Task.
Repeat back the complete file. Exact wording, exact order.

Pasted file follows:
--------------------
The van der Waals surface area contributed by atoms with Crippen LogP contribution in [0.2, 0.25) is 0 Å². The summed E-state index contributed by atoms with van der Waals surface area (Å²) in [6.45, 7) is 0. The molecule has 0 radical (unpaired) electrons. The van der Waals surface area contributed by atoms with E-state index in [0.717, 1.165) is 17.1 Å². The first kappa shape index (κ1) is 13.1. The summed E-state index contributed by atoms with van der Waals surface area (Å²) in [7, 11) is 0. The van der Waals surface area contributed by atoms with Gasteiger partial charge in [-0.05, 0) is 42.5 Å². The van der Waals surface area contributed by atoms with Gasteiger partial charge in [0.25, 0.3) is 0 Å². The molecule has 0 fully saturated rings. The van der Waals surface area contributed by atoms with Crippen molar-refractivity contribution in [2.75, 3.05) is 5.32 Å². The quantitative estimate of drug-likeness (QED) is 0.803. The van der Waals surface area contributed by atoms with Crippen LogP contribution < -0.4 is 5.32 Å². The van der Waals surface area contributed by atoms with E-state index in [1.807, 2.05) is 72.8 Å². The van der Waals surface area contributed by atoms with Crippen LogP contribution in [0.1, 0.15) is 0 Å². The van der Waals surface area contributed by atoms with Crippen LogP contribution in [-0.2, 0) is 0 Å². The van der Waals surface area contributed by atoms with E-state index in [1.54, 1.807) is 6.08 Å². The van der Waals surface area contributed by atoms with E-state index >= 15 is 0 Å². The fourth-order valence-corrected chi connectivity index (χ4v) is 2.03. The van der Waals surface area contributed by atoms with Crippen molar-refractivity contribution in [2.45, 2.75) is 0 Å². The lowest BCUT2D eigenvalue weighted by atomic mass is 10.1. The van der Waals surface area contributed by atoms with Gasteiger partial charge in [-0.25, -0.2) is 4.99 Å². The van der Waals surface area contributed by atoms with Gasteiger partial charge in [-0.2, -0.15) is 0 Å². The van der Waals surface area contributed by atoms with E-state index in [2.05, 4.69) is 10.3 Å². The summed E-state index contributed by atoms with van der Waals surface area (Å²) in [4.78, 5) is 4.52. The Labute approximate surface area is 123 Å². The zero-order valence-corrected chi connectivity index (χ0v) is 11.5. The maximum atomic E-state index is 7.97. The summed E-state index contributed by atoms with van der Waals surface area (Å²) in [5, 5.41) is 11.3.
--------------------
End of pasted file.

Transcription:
The van der Waals surface area contributed by atoms with Crippen LogP contribution in [0.2, 0.25) is 0 Å². The summed E-state index contributed by atoms with van der Waals surface area (Å²) in [6.45, 7) is 0. The molecule has 0 radical (unpaired) electrons. The van der Waals surface area contributed by atoms with E-state index in [0.717, 1.165) is 17.1 Å². The first kappa shape index (κ1) is 13.1. The summed E-state index contributed by atoms with van der Waals surface area (Å²) in [7, 11) is 0. The van der Waals surface area contributed by atoms with Gasteiger partial charge in [-0.05, 0) is 42.5 Å². The van der Waals surface area contributed by atoms with Gasteiger partial charge in [0.25, 0.3) is 0 Å². The molecule has 0 fully saturated rings. The van der Waals surface area contributed by atoms with Crippen molar-refractivity contribution in [2.75, 3.05) is 5.32 Å². The quantitative estimate of drug-likeness (QED) is 0.803. The van der Waals surface area contributed by atoms with Crippen LogP contribution < -0.4 is 5.32 Å². The van der Waals surface area contributed by atoms with E-state index in [1.807, 2.05) is 72.8 Å². The van der Waals surface area contributed by atoms with Crippen LogP contribution in [0.1, 0.15) is 0 Å². The van der Waals surface area contributed by atoms with Crippen LogP contribution in [-0.2, 0) is 0 Å². The van der Waals surface area contributed by atoms with E-state index in [1.54, 1.807) is 6.08 Å². The van der Waals surface area contributed by atoms with E-state index >= 15 is 0 Å². The fourth-order valence-corrected chi connectivity index (χ4v) is 2.03. The van der Waals surface area contributed by atoms with Crippen molar-refractivity contribution in [2.45, 2.75) is 0 Å². The lowest BCUT2D eigenvalue weighted by atomic mass is 10.1. The van der Waals surface area contributed by atoms with Gasteiger partial charge in [-0.25, -0.2) is 4.99 Å². The van der Waals surface area contributed by atoms with Gasteiger partial charge in [-0.2, -0.15) is 0 Å². The van der Waals surface area contributed by atoms with E-state index in [2.05, 4.69) is 10.3 Å². The summed E-state index contributed by atoms with van der Waals surface area (Å²) in [4.78, 5) is 4.52. The Labute approximate surface area is 123 Å². The zero-order valence-corrected chi connectivity index (χ0v) is 11.5. The maximum atomic E-state index is 7.97. The summed E-state index contributed by atoms with van der Waals surface area (Å²) in [5, 5.41) is 11.3.